Some visa seekers at the Chinese embassy in London, having endured four-hour waits, have given up. The visa restrictions are hurting China. Beijing has 120 Olympic-contracted hotels with a capacity of 32,000 rooms, but even by late June, hotels in Beijing and Shanghai reported occupancy rates at 60 per cent, well below those during the normal summer season, and at last count there were over 1 million Olympic tickets left unsold.
Even though the cup of nationalism is overflowing with slogans such as "New Beijing, Great Olympics" or "Unite together towards the Olympics", not everyone believes in them. The massive scale and cost of operations have raised questions.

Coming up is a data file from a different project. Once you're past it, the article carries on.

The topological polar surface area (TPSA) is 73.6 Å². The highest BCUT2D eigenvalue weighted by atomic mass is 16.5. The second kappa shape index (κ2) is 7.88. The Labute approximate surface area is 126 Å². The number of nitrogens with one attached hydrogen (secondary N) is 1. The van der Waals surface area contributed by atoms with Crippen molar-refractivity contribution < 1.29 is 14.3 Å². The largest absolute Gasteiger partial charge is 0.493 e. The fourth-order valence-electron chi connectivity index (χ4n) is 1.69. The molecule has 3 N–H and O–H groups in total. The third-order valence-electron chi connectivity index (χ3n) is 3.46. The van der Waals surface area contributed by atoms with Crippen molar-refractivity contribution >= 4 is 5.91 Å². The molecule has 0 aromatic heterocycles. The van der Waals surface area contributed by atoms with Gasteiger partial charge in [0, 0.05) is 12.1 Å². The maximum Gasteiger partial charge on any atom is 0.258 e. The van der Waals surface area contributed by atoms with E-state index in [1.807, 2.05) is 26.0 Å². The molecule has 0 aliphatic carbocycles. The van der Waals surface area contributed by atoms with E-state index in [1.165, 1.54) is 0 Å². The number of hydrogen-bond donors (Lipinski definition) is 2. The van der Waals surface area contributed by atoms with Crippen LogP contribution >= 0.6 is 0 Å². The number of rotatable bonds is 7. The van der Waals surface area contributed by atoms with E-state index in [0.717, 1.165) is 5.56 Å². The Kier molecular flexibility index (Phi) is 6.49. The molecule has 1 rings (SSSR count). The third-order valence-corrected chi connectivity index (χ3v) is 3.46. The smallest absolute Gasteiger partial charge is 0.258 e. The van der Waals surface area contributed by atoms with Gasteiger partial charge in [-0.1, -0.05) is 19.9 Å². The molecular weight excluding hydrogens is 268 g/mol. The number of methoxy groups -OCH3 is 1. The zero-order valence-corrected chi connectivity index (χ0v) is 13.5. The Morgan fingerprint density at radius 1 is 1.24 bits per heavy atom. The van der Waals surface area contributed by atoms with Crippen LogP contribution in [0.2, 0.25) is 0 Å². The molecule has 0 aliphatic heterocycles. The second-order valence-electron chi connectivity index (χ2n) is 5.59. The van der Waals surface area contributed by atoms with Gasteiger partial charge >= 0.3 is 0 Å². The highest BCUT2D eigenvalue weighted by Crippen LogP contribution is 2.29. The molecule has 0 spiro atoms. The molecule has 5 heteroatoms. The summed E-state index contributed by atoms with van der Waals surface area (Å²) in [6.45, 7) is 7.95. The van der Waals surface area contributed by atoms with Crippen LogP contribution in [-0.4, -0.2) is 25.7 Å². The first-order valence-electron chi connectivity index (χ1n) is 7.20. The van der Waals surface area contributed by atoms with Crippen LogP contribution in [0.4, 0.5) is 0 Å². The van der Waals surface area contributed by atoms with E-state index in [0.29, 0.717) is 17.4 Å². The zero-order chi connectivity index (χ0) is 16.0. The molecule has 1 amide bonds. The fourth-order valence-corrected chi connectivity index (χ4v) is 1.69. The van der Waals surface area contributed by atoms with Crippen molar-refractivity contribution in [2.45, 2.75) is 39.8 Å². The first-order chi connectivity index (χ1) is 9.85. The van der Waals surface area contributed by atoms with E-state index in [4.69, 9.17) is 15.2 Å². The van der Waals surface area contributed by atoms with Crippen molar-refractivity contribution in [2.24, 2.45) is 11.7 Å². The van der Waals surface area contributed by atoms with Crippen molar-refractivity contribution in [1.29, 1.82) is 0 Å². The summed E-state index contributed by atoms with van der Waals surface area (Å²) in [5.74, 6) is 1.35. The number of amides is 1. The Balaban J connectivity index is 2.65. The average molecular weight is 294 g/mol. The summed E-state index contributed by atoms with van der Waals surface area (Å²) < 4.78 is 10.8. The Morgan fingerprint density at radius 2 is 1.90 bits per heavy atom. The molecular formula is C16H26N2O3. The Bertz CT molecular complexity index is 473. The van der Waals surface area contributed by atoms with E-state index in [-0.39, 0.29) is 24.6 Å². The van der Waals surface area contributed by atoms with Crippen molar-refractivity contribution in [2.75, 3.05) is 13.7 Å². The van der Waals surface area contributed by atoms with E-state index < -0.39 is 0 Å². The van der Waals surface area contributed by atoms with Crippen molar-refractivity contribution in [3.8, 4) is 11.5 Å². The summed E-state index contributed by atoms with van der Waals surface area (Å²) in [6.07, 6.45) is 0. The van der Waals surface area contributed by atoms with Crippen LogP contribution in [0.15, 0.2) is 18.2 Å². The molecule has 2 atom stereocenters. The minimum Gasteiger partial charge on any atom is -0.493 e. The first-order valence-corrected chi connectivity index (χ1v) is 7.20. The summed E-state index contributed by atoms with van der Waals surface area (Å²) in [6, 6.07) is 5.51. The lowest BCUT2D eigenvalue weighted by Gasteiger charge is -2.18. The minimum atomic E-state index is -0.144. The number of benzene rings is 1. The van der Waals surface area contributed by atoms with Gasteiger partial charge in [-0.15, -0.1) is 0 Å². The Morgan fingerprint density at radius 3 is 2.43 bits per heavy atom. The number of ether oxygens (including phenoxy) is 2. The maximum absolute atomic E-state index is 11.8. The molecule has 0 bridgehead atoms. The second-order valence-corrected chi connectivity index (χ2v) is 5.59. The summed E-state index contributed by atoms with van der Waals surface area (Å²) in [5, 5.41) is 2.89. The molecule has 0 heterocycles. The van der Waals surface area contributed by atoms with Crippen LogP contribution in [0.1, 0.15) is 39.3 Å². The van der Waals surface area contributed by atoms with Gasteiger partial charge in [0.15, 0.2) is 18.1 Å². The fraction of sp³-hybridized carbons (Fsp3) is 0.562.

While the design, quality and speed of construction of much of the infrastructure are impressive, many of the totems of patriotism have been designed with the help of foreign architects. There was controversy in Beijing where the massive projects involved relocation of over 6,000 families, even as thousands of underpaid migrant workers slogged 24 hours a day across the city's numerous construction sites.
Some of those originally involved in the Olympics have lost faith in the dream. Hollywood director Steven Spielberg, the artistic adviser, resigned on grounds of China's Darfur policy. Actor Mia Farrow slammed the Olympics as "Genocidal Olympics". Celebrated Chinese artist Ai Wei Wei, associated with the Bird's Nest, criticised the government for using the Olympics to whip up a false sense of nationalism.
Ai told The Age, "It is a pretend harmony and happiness." In a sense Ai is right. In striving so hard to make everything perfect, China is acting a bit like an overzealous PR firm. Only in August will we find out if it manages to pull it off.